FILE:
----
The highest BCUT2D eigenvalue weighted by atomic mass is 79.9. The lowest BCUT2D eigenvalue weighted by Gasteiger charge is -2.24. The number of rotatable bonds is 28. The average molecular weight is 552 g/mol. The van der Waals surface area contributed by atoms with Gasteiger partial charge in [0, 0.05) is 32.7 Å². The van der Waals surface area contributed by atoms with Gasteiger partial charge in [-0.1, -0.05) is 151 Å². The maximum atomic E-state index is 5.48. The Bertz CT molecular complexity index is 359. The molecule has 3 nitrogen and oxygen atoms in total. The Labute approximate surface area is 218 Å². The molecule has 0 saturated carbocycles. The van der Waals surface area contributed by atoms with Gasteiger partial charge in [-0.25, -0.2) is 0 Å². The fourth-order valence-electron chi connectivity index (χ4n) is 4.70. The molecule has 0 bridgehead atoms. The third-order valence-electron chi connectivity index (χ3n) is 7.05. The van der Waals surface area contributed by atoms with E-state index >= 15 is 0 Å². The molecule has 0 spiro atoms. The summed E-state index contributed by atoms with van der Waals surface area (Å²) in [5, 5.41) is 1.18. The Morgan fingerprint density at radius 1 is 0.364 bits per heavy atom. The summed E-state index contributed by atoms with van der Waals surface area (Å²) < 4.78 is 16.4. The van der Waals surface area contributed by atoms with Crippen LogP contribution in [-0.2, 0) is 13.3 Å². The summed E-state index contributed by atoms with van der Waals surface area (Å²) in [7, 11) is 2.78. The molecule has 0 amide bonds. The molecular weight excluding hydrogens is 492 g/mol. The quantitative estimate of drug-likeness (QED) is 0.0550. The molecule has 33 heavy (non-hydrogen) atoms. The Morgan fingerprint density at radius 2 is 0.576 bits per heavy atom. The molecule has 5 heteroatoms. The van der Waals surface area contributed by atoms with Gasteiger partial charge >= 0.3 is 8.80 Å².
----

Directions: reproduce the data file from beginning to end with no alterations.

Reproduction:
The highest BCUT2D eigenvalue weighted by atomic mass is 79.9. The lowest BCUT2D eigenvalue weighted by Gasteiger charge is -2.24. The number of rotatable bonds is 28. The average molecular weight is 552 g/mol. The van der Waals surface area contributed by atoms with Gasteiger partial charge in [0, 0.05) is 32.7 Å². The van der Waals surface area contributed by atoms with Gasteiger partial charge in [-0.1, -0.05) is 151 Å². The maximum atomic E-state index is 5.48. The Bertz CT molecular complexity index is 359. The molecule has 3 nitrogen and oxygen atoms in total. The Labute approximate surface area is 218 Å². The molecule has 0 saturated carbocycles. The van der Waals surface area contributed by atoms with Gasteiger partial charge in [-0.25, -0.2) is 0 Å². The fourth-order valence-electron chi connectivity index (χ4n) is 4.70. The molecule has 0 bridgehead atoms. The third-order valence-electron chi connectivity index (χ3n) is 7.05. The van der Waals surface area contributed by atoms with E-state index >= 15 is 0 Å². The molecule has 0 spiro atoms. The summed E-state index contributed by atoms with van der Waals surface area (Å²) in [5, 5.41) is 1.18. The Morgan fingerprint density at radius 1 is 0.364 bits per heavy atom. The summed E-state index contributed by atoms with van der Waals surface area (Å²) < 4.78 is 16.4. The van der Waals surface area contributed by atoms with Crippen LogP contribution in [-0.2, 0) is 13.3 Å². The summed E-state index contributed by atoms with van der Waals surface area (Å²) in [7, 11) is 2.78. The molecule has 0 amide bonds. The molecular weight excluding hydrogens is 492 g/mol. The quantitative estimate of drug-likeness (QED) is 0.0550. The molecule has 33 heavy (non-hydrogen) atoms. The Morgan fingerprint density at radius 2 is 0.576 bits per heavy atom. The molecule has 5 heteroatoms. The van der Waals surface area contributed by atoms with Gasteiger partial charge >= 0.3 is 8.80 Å².